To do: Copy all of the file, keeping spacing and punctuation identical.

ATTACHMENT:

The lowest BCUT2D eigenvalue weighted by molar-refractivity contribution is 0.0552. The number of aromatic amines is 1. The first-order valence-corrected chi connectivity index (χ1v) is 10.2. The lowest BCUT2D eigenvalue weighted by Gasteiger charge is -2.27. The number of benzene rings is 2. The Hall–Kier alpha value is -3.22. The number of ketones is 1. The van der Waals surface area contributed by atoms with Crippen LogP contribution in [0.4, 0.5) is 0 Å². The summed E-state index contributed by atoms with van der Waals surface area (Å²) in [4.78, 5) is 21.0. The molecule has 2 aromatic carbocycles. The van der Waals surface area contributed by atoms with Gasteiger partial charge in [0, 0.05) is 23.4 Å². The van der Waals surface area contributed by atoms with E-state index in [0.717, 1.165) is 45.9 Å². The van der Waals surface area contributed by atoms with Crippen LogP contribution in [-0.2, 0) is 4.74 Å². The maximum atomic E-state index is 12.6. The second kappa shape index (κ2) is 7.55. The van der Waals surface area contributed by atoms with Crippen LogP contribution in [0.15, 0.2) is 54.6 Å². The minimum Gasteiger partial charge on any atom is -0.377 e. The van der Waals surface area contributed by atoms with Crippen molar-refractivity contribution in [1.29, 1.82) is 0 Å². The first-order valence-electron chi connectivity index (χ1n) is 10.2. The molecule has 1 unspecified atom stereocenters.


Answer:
The lowest BCUT2D eigenvalue weighted by molar-refractivity contribution is 0.0552. The number of aromatic amines is 1. The first-order valence-corrected chi connectivity index (χ1v) is 10.2. The lowest BCUT2D eigenvalue weighted by Gasteiger charge is -2.27. The number of benzene rings is 2. The Hall–Kier alpha value is -3.22. The number of ketones is 1. The van der Waals surface area contributed by atoms with Crippen LogP contribution in [0.4, 0.5) is 0 Å². The summed E-state index contributed by atoms with van der Waals surface area (Å²) in [4.78, 5) is 21.0. The molecule has 2 aromatic carbocycles. The van der Waals surface area contributed by atoms with Gasteiger partial charge in [0, 0.05) is 23.4 Å². The van der Waals surface area contributed by atoms with E-state index in [0.717, 1.165) is 45.9 Å². The van der Waals surface area contributed by atoms with Crippen LogP contribution in [-0.2, 0) is 4.74 Å². The maximum atomic E-state index is 12.6. The second kappa shape index (κ2) is 7.55. The van der Waals surface area contributed by atoms with Crippen LogP contribution in [0.15, 0.2) is 54.6 Å². The minimum Gasteiger partial charge on any atom is -0.377 e. The van der Waals surface area contributed by atoms with Crippen molar-refractivity contribution in [1.29, 1.82) is 0 Å². The first-order valence-electron chi connectivity index (χ1n) is 10.2. The molecule has 1 unspecified atom stereocenters.